Versatile Tyler Ervin gives the Packers an additional wide receiver
GREEN BAY - There was a bit of an active-roster surprise Sunday when wide receiver Equanimeous St. Brown was inactive, leaving the Green Bay Packers with four active wideouts for the season opener at Minnesota.
But that was on paper only, as running back Tyler Ervin lined up as a receiver for most of his snaps, and the fifth-year speedster out of San Diego State spent much of training camp working with the receivers in individual drills.
“I was just trying to fulfill a need and do whatever the coaches asked me to do,” Ervin said of the dual role he has taken on. “I don’t know if it was an exact time or when we first started talking about it. The transition is just going out there and playing ball, whether it’s receiver or running back. For me, I’m kind of thinking they’re two of the same as long as you’re confident and willing to learn.”
Coming out of camp, the Packers kept just five wideouts on their initial 53-person roster, and Ervin could see his role increase as a pass catcher this weekend as St. Brown did not practice Thursday because of a knee injury.
Deguara misses practice
The Packers added an ankle to the injury designation tight end/fullback Josiah Deguara carried into the week and held him out of practice.
Deguara was listed as having a shin injury, but the ankle is either something that popped up in practice Wednesday or is part of the injury he suffered Sunday against Minnesota. He was at practice and appeared to be getting taped up while the players stretched, but he never showed up during the segment the media could watch and was listed as a non-participant on the injury report.
LaFleur also gave Marcedes Lewis a veteran rest day, so Robert Tonyan, Jace Sternberger and practice squad H-back Jon Lovett handled all the tight end duties.
Nose tackle Kenny Clark (groin) was at practice and doing some rehab work on the side. But he didn’t appear to be doing anything strenuous and was listed as a non-participant.
On the positive side of the ledger, right tackle Billy Turner (knee), guard Lucas Patrick (shoulder) and left guard Elgton Jenkins (ankle) returned to practice fully. Safety Raven Greene (quadriceps) and defensive tackle Adams (toe) were once again limited in their activity.
Lancaster poised for a bigger role
Clark didn’t practice for the second straight day and fellow defensive tackle Montravius Adams remained limited with a toe injury. That may mean Tyler Lancaster is up for an increased workload against the Lions.
Lancaster played 23 snaps against the Vikings (44%). According to Pro-Football-Reference.com, Lancaster hasn’t played 30 or more since Week 7 of last year against Oakland (33). The most he played over a stretch of games was at the end of his rookie year in 2018 when he logged 51 against Chicago, 47 against the New York Jets and 38 against the Detroit Lions.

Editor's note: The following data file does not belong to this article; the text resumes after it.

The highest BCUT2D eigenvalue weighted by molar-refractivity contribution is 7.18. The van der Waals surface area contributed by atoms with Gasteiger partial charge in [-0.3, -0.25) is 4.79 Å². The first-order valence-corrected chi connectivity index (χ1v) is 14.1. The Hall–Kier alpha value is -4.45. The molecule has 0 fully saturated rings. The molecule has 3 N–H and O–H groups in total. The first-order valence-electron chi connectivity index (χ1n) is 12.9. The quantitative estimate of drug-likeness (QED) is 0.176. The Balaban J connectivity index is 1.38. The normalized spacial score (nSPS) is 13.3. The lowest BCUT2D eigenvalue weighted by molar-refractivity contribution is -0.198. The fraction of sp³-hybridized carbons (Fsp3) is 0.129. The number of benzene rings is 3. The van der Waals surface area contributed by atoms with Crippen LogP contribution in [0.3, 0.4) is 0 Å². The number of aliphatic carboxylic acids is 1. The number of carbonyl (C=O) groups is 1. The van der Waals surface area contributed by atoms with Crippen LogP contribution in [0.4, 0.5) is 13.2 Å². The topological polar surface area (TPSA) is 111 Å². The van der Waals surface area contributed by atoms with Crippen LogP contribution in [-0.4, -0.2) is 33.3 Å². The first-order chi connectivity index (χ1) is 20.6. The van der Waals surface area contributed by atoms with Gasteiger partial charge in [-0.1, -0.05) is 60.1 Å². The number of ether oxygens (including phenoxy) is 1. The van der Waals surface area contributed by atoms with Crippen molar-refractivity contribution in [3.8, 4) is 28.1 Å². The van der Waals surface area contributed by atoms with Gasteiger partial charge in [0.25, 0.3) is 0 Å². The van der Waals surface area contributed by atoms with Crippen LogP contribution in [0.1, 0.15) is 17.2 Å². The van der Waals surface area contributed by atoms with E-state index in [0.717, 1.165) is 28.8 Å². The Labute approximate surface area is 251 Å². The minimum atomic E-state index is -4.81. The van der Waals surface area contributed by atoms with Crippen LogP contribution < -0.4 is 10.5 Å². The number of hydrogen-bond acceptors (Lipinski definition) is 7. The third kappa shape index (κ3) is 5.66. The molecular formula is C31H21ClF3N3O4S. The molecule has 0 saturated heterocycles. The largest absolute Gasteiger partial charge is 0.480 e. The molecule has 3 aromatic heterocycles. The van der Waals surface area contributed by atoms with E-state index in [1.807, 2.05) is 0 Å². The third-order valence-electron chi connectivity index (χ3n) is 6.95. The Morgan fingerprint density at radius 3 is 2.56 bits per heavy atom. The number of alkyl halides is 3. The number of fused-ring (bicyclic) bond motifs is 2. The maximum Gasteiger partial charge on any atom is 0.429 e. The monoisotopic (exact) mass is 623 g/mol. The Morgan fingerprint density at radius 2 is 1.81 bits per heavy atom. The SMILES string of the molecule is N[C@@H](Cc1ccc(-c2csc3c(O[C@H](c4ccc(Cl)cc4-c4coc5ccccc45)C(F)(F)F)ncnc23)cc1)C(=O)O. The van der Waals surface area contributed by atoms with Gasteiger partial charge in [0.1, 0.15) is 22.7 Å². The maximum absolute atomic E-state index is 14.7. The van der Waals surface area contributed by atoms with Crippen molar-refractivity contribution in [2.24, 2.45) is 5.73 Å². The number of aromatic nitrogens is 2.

“I mean, our guys, you know, whether we have ’em or not, it’s next man in,” Packers defensive line coach Jerry Montgomery said. “And so, whoever’s next has got to play. So I try to develop each guy the same. They all have different traits. They’re all good at certain things and that’s why they’re here. So like I said, I expect all these guys that play to give us their best effort and play ball and our ultimate goal is to stop the run. And so, that’s what we have to do.”
To attend one of the Packers' scrimmages inside Lambeau Field during camp, and the team’s opener Sunday at the Minnesota Vikings, would be to confuse the true noise volume of 70 decibels.
That’s the volume teams are allowed to pipe in ambient noise during games. The Packers tinkered with the 70 decibels during camp, trying to prepare for their opener. When they arrived at U.S. Bank Stadium on Sunday, they found the 70 decibels inside Lambeau Field sounded very different than the 70 decibels indoors.
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The Packers found the same noise volume can sound much different depending on the venue. Surprisingly, perhaps, 70 decibels was much louder at Lambeau Field. LaFleur plans to practice inside Lambeau Field on Friday for one final sound check before Sunday.
“Talking to our people,” LaFleur said, “I think a lot of it’s just however it echoes maybe off the building. But I’m really not smart enough to understand decibel levels and things of that nature. I just go out there and coach. I just want to make sure our guys can operate in whatever environment we’re about to encounter.”
Lazard sneaky fast
When he was entering the NFL draft in 2018, Allen Lazard ran a 4.6-second 40-yard dash that left something to be desired.
But LaFleur noticed during Lazard’s first camp with the Packers last year the 6-5, 227-pound receiver often was the first player down field on kickoff coverage. Lazard played fast, even if the stopwatch suggested he wasn’t.
So it might seem strange to see the Packers design plays with Lazard’s ball carrying in mind – LaFleur called Lazard the Packers’ “enforcer” as a run blocker – but that’s what they did Sunday at Minnesota. The Packers gave Lazard a carry on a jet motion, the same type of play used for return specialist Tyler Ervin, who ran a 4.3 before the 2016 draft.
Lazard got 19 yards on the carry.
“I think he’s got plenty of speed,” LaFleur said. “He’s one of our fastest guys every time when we kick the ball off. He’s one of the first guys down, if not the first guy down on kickoff every time. He might be more of a build-up type speed player, but I think he’s got plenty of speed to play at a high level in this league.”